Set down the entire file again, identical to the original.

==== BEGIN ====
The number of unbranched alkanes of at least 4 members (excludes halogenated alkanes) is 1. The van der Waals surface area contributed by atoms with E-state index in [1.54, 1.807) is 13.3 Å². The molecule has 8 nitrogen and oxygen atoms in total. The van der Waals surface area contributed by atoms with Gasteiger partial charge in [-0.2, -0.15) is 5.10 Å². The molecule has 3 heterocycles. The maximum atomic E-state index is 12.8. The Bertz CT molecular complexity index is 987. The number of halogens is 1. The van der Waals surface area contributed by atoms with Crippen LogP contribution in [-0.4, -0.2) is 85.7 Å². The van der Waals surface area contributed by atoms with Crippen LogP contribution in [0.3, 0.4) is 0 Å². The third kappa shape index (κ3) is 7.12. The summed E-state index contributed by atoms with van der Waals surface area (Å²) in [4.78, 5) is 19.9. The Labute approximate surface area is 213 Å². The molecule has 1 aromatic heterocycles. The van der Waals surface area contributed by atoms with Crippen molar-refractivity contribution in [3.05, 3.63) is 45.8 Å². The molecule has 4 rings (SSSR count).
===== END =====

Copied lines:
The number of unbranched alkanes of at least 4 members (excludes halogenated alkanes) is 1. The van der Waals surface area contributed by atoms with E-state index in [1.54, 1.807) is 13.3 Å². The molecule has 8 nitrogen and oxygen atoms in total. The van der Waals surface area contributed by atoms with Gasteiger partial charge in [-0.2, -0.15) is 5.10 Å². The molecule has 3 heterocycles. The maximum atomic E-state index is 12.8. The Bertz CT molecular complexity index is 987. The number of halogens is 1. The van der Waals surface area contributed by atoms with Crippen LogP contribution in [-0.4, -0.2) is 85.7 Å². The van der Waals surface area contributed by atoms with Crippen LogP contribution in [0.3, 0.4) is 0 Å². The third kappa shape index (κ3) is 7.12. The summed E-state index contributed by atoms with van der Waals surface area (Å²) in [4.78, 5) is 19.9. The Labute approximate surface area is 213 Å². The molecule has 1 aromatic heterocycles. The van der Waals surface area contributed by atoms with Crippen molar-refractivity contribution in [3.05, 3.63) is 45.8 Å². The molecule has 4 rings (SSSR count).